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Hoffmann, R. A wiki for the life sciences where authorship matters. Nature Genetics (2008)
 
 
 
 
 

Mkp1 of Pneumocystis carinii associates with the yeast transcription factor Rlm1 via a mechanism independent of the activation state.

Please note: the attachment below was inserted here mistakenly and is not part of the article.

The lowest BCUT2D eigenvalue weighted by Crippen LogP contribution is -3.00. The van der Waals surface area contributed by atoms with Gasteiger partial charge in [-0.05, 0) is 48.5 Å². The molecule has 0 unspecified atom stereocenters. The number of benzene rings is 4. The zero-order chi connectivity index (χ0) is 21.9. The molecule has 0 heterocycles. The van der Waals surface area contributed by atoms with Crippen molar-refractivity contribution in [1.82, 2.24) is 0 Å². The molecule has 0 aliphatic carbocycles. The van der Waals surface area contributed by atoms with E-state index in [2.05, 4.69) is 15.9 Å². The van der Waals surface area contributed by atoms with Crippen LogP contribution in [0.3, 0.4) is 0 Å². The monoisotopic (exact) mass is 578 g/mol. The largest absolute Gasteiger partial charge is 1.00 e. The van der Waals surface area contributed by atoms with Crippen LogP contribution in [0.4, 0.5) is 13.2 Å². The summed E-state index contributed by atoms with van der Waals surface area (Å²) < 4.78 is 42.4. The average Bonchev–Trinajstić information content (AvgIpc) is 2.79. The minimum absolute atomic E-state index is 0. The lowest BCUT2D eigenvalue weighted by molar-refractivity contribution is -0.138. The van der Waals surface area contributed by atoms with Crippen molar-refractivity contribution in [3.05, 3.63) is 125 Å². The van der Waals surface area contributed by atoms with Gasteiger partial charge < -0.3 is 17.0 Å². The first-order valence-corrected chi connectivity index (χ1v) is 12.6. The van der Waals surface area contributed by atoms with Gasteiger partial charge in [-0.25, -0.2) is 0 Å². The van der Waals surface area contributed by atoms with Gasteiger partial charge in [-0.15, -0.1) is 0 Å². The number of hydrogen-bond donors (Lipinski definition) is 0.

The mitogen-activated protein (MAP) kinase Mkp1 of the fungal pathogen Pneumocystis carinii is a functional MAP kinase that complements the loss of Slt2p, the MAP kinase component of the cell integrity pathway of Saccharomyces cerevisiae, and is activated within P. carinii in response to oxidative stress. Mkp1 displays an unusual feature in that it contains a phosphorylation motif repeat (TEYMTEY) within the activation loop not present in any other fungal MAPK identified to date. Mutagenesis of the T186,Y188 phosphorylation motif within the activation domain of Mkp1 results in the loss of detectable kinase activity but still retains partial complementation function. In addition to the ability of Mkp1 to restore partial activity to the cell integrity pathway in the absence of phosphorylatable residues within the activation loop, the association of Mkp1 with a substrate of Slt2p, the transcription factor Rlm1p, can also occur in the absence of MAP kinase activation. The results of this study suggest that the presence of phosphorylatable residues within the activation loop of Mkp1 is not absolutely required for functional (complementation) activity or for the association of Mkp1 with the transcription factor Rlm1p. In contrast, the catalytic lysine of the ATP-binding domain of Mkp1 is necessary for both complementation function and interaction with Rlm1p.[1]

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